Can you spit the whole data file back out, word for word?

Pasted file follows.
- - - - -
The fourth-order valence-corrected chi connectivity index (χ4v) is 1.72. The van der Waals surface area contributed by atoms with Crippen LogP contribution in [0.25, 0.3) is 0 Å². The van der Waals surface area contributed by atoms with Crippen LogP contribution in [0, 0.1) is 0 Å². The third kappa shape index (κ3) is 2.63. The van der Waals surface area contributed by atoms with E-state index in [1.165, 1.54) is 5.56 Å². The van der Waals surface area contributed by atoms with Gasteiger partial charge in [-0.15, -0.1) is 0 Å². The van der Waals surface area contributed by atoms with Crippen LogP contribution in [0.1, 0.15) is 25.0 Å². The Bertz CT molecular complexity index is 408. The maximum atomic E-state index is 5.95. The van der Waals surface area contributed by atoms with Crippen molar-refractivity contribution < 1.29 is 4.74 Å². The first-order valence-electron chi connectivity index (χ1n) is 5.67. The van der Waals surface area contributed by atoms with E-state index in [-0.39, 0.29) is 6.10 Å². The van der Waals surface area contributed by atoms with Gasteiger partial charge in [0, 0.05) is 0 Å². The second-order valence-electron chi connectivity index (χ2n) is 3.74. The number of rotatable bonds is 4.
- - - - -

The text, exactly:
The fourth-order valence-corrected chi connectivity index (χ4v) is 1.72. The van der Waals surface area contributed by atoms with Crippen LogP contribution in [0.25, 0.3) is 0 Å². The van der Waals surface area contributed by atoms with Crippen LogP contribution in [0, 0.1) is 0 Å². The third kappa shape index (κ3) is 2.63. The van der Waals surface area contributed by atoms with E-state index in [1.165, 1.54) is 5.56 Å². The van der Waals surface area contributed by atoms with Gasteiger partial charge in [-0.15, -0.1) is 0 Å². The van der Waals surface area contributed by atoms with Crippen LogP contribution in [0.1, 0.15) is 25.0 Å². The Bertz CT molecular complexity index is 408. The maximum atomic E-state index is 5.95. The van der Waals surface area contributed by atoms with Crippen molar-refractivity contribution < 1.29 is 4.74 Å². The first-order valence-electron chi connectivity index (χ1n) is 5.67. The van der Waals surface area contributed by atoms with E-state index in [-0.39, 0.29) is 6.10 Å². The van der Waals surface area contributed by atoms with Gasteiger partial charge in [0, 0.05) is 0 Å². The second-order valence-electron chi connectivity index (χ2n) is 3.74. The number of rotatable bonds is 4.